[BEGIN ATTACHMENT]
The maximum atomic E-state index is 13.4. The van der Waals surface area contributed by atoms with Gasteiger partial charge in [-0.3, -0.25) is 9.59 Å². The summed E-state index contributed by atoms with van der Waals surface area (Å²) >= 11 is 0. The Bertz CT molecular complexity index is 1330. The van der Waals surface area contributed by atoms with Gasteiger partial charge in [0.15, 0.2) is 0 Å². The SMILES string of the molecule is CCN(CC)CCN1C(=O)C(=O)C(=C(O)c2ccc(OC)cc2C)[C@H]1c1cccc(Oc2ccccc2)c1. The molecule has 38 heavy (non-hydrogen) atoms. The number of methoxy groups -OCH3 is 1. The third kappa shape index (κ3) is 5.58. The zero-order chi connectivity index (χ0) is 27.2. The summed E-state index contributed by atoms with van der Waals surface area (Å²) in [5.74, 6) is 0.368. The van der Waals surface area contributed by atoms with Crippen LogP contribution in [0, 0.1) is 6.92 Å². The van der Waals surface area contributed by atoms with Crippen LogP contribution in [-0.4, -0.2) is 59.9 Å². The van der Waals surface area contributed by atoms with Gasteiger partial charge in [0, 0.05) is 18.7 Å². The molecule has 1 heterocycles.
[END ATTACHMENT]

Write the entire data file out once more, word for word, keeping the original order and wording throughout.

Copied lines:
The maximum atomic E-state index is 13.4. The van der Waals surface area contributed by atoms with Gasteiger partial charge in [-0.3, -0.25) is 9.59 Å². The summed E-state index contributed by atoms with van der Waals surface area (Å²) >= 11 is 0. The Bertz CT molecular complexity index is 1330. The van der Waals surface area contributed by atoms with Gasteiger partial charge in [0.15, 0.2) is 0 Å². The SMILES string of the molecule is CCN(CC)CCN1C(=O)C(=O)C(=C(O)c2ccc(OC)cc2C)[C@H]1c1cccc(Oc2ccccc2)c1. The molecule has 38 heavy (non-hydrogen) atoms. The number of methoxy groups -OCH3 is 1. The third kappa shape index (κ3) is 5.58. The zero-order chi connectivity index (χ0) is 27.2. The summed E-state index contributed by atoms with van der Waals surface area (Å²) in [5.74, 6) is 0.368. The van der Waals surface area contributed by atoms with Crippen LogP contribution in [0, 0.1) is 6.92 Å². The van der Waals surface area contributed by atoms with Crippen LogP contribution in [-0.4, -0.2) is 59.9 Å². The van der Waals surface area contributed by atoms with Gasteiger partial charge in [0, 0.05) is 18.7 Å². The molecule has 1 heterocycles.